How do you compute an indifference point?

The net economic impact provides an assessment which is valid under very specify circumstances. Indeed, it depends on the accuracy of forecasts and estimates used to compute it. If any of the underlying assumptions is not met, the conclusion it supports may be compromised. Since neither forecasts nor estimates are perfectly reliable, it is important to ask whether the conclusion is robust to slight variations of the underlying estimates. This is the idea behind both the indifference point and sensitivity analyses.

The indifference point is the value of an estimate (volume, price, unit variable cost or fixed costs) for which the net economic impact is null and therefore the decision maker is indifferent between the two alternatives, keeping the other estimates constant.

The basic idea of the indifference point is to ask for which volume, price, units variable costs, or fixed costs one decision alternative or course of action is strictly equivalent from an economic perspective to the other. This is called the indifference point because for this set of values the manager is indifferent between either course of action because they yield equivalent costs and benefits.

You already have seen a special case of indifference point: the break-even point. The volume at break-even is the volume at which the decision maker is indifferent between starting the activity and doing nothing, since profit is null. It is a special case in the sense that it considers all the costs and revenues as relevant, i.e. avoidable.


Switching to virgin mojitos becomes advantageous with a minimum increase in volume of 167 units, so a new volume of 1,667:

\[ \begin{aligned} 0 = & + \Delta Q \times (7-2.5) \\ & + (1,500 + \Delta Q) \times (6-7) \\ & - (1,500 + \Delta Q) \times (1.8-2.5) \\ & - 250 \\ \leftrightarrow \\ 0 = & 4.2 \times \Delta Q - 700 \\ \leftrightarrow \\ \Delta Q = & 166.66667 \end{aligned} \]

Switching to virgin mojitos is advantageous with a maximum decrease in price of 1.08 euros, so a new price of 5.92:

\[ \begin{aligned} 0 = & + 200 \times (7-2.5) \\ & + 1,700 \times \Delta P \\ & - 1,700 \times (1.8-2.5) \\ & - 250 \\ \leftrightarrow \\ 0 = & + 1,700 \times \Delta P + 1,840 \\ \leftrightarrow \\ \Delta P = & -1.0823 \end{aligned} \]

Switching to virgin mojitos is advantageous with a minimum decrease in unit variable cost of 0.62 euros, so a new unit variable cost of 1.88:

\[ \begin{aligned} 0 = & + 200 \times (7-2.5) \\ & + 1,700 \times (6-7) \\ & - 1,700 \times \Delta V_c \\ & - 250 \\ \leftrightarrow \\ 0 = & - 1,700 \times \Delta V_c - 1,050 \\ \leftrightarrow \\ \Delta V_c = & -0.61765 \end{aligned} \]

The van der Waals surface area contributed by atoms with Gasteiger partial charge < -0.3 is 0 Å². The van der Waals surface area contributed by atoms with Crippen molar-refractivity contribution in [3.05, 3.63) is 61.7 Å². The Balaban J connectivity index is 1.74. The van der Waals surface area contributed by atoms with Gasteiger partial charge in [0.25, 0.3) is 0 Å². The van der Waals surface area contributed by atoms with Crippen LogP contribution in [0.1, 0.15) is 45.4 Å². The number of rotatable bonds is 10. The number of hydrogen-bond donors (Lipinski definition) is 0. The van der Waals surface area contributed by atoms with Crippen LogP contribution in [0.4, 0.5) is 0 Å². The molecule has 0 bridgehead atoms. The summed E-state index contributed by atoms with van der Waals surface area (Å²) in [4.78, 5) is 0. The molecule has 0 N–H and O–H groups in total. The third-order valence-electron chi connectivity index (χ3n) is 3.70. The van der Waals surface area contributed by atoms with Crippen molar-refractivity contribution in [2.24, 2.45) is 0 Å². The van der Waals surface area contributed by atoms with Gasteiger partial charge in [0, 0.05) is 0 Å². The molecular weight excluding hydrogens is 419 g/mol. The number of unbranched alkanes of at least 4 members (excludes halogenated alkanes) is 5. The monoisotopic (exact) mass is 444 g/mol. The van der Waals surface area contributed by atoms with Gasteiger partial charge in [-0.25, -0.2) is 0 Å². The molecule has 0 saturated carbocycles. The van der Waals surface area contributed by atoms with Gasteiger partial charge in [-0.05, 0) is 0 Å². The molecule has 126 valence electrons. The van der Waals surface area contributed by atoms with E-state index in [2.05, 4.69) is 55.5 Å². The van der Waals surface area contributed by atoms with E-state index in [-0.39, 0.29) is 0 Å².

Finally, an increase in 250+140 = 390 of fixed costs is enough to make both options equivalent from en economic perspective. If the percentage change necessary to go from the scenario to the indifference point, we can see that these percentages are small except for the fixed costs. This suggests that the conclusion might not be very robust, since small changes are enough to make the decision maker indifferent:

Estimate Scenario Indifference point Difference
Volume 1,700.00 1,667.00 -1.94%
Price 6.00 5.92 -1.33%
Unit variable cost 1.80 1.88 4.44%
Fixed costs 250.00 390.00 56.00%

Computing indifference points is a form of sensitivity analysis because it helps the decision maker determine over what range of an estimate the decision is unchanged. If the initial set of assumptions is very far from the indifference points, the conclusion is robust to large changes in the estimates. If on the contrary the estimates are very close to the indifference points, a modest variation is enough to reverse the conclusion which is therefore highly risky. And here again you can see the parallel between indifference point and break-even point: operating leverage, therefore risk, is also maximal at break-even.

Note that which magnitude of the distance between the estimate and the indifference point makes the conclusion robust depends on the quality of the cost system. A crude costing system is likely to result in unreliable estimates, the true value of which may be sometimes far from what the cost system reports. Being far from the indifference point then gives a misleading impression of safety. On the contrary, if the cost system is very accurate, the estimate can be very close to the indifference point and the conclusion still robust.

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